A pap test or pap smear is a standard gynecological procedure that examines your cervix for changes or abnormalities. It can detect infections, HPV or cervical cancer. A pap smear is recommended once every year for women over the age of 21 or once they become sexually active. A pap smear takes cells from your cervix and are sent to a lab for examination and evaluation. Regular tests help detect problems quickly and also rule out mistakes made by false positive and false negative results.
Your First Pap Smear
A typical adolescent exam includes obtaining your personal and family medical history, a full medical assessment, and a minimally invasive exam depending on your size. Annual pelvic exams and pap smears are recommended for all women over the age of 18, but younger patients may receive a modified exam. Since a gynecological exam may be overwhelming for a teenager, we carefully explain the exam process and answer any questions you may have. Examination of the vagina is not needed in all patients. When necessary, we do use baby-sized instruments to obtain pap smears for younger patients. Our gentleness performing exams results in happy patients who return for many years.
Abnormal Pap Smears
An abnormal Pap smear doesn’t necessarily indicate a condition like HPV or cervical cancer. Pap smears detect any changes within the cervical cells, not just cervical cancer. Abnormal Pap smear results may indicate other conditions such as inflammation or infection. False positives are also possible from Pap smears, however further testing is recommended to protect your health whenever the Pap smear is abnormal.
Categories of Pap Smear Results
There are three categories of results: normal, unclear and abnormal. A normal, or negative, result occurs when no changes to the cells of the cervix have been detected. Unclear results are not uncommon, and they simply refer to an inconclusive finding that the cervical cells may or may not be abnormal. This may mean that too few cells were collected during the test. It can also indicate a disease or infection as well as changes caused by hormones or inflammation. The results may be influenced by other factors too, such as having had sexual intercourse, using a douche or applying vaginal cream in the two days prior to the Pap smear testing.
Abnormal, or positive, results typically indicate changes to the cervical cells, which may be caused by a number of conditions. They range from mild or minimal changes, which often resolve without treatment, to moderate or severe changes, which are a sign of potentially serious pre-cancerous or cancerous tissues.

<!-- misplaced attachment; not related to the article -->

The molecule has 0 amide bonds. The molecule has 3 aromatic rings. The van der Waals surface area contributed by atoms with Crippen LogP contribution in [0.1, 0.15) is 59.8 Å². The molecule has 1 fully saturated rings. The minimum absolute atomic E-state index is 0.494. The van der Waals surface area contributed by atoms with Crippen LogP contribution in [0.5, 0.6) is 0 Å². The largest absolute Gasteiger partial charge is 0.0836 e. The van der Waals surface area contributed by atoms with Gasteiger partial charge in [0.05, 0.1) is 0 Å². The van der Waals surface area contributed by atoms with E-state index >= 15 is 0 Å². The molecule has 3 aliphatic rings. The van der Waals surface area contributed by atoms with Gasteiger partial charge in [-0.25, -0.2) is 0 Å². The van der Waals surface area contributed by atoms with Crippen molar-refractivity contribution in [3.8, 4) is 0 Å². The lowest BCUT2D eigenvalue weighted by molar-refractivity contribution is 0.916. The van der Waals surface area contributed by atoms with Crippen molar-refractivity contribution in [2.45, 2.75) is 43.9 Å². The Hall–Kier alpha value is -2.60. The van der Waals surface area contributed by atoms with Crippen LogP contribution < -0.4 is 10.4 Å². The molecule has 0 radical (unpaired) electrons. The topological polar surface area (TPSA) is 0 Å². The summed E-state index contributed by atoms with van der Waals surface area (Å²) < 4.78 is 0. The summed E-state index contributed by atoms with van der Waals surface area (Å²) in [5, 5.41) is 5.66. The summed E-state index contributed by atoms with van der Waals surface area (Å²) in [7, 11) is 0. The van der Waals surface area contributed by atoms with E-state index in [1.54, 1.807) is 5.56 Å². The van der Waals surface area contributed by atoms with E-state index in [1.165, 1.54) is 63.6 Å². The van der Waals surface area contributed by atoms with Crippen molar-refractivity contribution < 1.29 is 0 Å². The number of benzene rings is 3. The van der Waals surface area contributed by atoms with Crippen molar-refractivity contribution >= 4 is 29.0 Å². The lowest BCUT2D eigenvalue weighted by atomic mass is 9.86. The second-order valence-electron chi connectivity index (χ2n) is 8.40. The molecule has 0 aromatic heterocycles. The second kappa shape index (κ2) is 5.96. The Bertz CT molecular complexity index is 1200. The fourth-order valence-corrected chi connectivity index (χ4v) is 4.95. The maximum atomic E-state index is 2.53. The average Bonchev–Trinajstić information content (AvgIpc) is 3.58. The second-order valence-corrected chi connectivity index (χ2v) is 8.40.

Diagnostic Testing for Abnormal Pap Smears
We may recommend that you have a colposcopy test if your Pap smear is abnormal. With colposcopy, we use a microscope to examine the cervix more closely and we take a biopsy of the cervix. The exam itself is similar to a Pap smear in that a speculum is inserted into the vagina so that the cervix is visible. In our office, numbing cream is applied to the cervix before biopsy, so that the test is not painful. After your biopsy returns we recommend any treatment indicated to prevent cervical cancer.
Some patients will need a mini-surgery called loop electrosurgical excision procedure (LEEP) to remove precancerous cells from the cervix. During the procedure, the abnormal cells are removed to prevent the development of cervical cancer. Wire loops attached to an electrosurgical generator cut away the affected tissue, causing the cells to heat and burst. The tissue removed is sent to a lab for further evaluation and to ensure that the abnormal area has been fully removed. An assessment as to the cause of the growth of abnormal tissue will also be done. The LEEP procedure takes 20 to 30 minutes and can be performed in the office or operating room. A local anesthetic is administered to minimize pain.
Other patients require only a simple Pap smear in our office every 3 months for follow-up until the Pap smear returns to normal. This is a standard approach when the changes that were detected in the cervical cells are considered minor, since they will often resolve with no treatment. However, these follow-up appointments are essential to make sure that the initial results were an anomaly. If the successive Pap smears are found to be abnormal as well, further testing will likely be recommended.